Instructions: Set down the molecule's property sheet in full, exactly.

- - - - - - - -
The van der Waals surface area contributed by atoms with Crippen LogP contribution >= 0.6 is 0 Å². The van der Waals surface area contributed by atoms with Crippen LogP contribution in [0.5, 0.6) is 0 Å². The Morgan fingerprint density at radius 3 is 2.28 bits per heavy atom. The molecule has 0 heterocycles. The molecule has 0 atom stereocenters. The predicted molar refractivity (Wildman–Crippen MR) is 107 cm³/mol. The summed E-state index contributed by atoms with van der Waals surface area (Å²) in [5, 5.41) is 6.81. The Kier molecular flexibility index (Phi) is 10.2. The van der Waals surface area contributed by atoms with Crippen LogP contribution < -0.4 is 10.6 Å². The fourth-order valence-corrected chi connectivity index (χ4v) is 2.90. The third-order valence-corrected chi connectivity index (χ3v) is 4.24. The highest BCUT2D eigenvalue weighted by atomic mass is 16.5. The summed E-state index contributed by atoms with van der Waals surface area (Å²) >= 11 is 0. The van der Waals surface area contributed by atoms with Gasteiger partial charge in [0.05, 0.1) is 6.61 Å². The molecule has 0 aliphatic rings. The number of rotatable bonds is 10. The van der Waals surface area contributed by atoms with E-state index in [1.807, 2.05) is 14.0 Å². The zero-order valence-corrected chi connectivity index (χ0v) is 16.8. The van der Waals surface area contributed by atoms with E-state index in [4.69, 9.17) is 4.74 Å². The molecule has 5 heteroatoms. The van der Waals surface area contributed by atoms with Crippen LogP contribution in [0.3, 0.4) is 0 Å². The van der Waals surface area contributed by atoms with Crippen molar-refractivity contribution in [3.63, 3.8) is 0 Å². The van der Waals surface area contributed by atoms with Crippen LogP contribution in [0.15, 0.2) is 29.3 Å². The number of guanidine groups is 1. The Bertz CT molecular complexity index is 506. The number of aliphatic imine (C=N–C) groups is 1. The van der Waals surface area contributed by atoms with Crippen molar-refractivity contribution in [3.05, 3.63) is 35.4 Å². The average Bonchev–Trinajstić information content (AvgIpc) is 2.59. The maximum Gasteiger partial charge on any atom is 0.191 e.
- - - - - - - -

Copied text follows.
The van der Waals surface area contributed by atoms with Crippen LogP contribution >= 0.6 is 0 Å². The van der Waals surface area contributed by atoms with Crippen LogP contribution in [0.5, 0.6) is 0 Å². The Morgan fingerprint density at radius 3 is 2.28 bits per heavy atom. The molecule has 0 heterocycles. The molecule has 0 atom stereocenters. The predicted molar refractivity (Wildman–Crippen MR) is 107 cm³/mol. The summed E-state index contributed by atoms with van der Waals surface area (Å²) in [5, 5.41) is 6.81. The Kier molecular flexibility index (Phi) is 10.2. The van der Waals surface area contributed by atoms with Crippen LogP contribution < -0.4 is 10.6 Å². The fourth-order valence-corrected chi connectivity index (χ4v) is 2.90. The third-order valence-corrected chi connectivity index (χ3v) is 4.24. The highest BCUT2D eigenvalue weighted by atomic mass is 16.5. The summed E-state index contributed by atoms with van der Waals surface area (Å²) >= 11 is 0. The van der Waals surface area contributed by atoms with Gasteiger partial charge in [0.05, 0.1) is 6.61 Å². The molecule has 0 aliphatic rings. The number of rotatable bonds is 10. The van der Waals surface area contributed by atoms with E-state index in [1.807, 2.05) is 14.0 Å². The zero-order valence-corrected chi connectivity index (χ0v) is 16.8. The van der Waals surface area contributed by atoms with E-state index in [4.69, 9.17) is 4.74 Å². The molecule has 5 heteroatoms. The van der Waals surface area contributed by atoms with Crippen LogP contribution in [0.3, 0.4) is 0 Å². The van der Waals surface area contributed by atoms with Crippen molar-refractivity contribution in [3.63, 3.8) is 0 Å². The van der Waals surface area contributed by atoms with Crippen LogP contribution in [0.15, 0.2) is 29.3 Å². The number of guanidine groups is 1. The Bertz CT molecular complexity index is 506. The number of aliphatic imine (C=N–C) groups is 1. The van der Waals surface area contributed by atoms with Crippen molar-refractivity contribution in [3.05, 3.63) is 35.4 Å². The average Bonchev–Trinajstić information content (AvgIpc) is 2.59. The maximum Gasteiger partial charge on any atom is 0.191 e.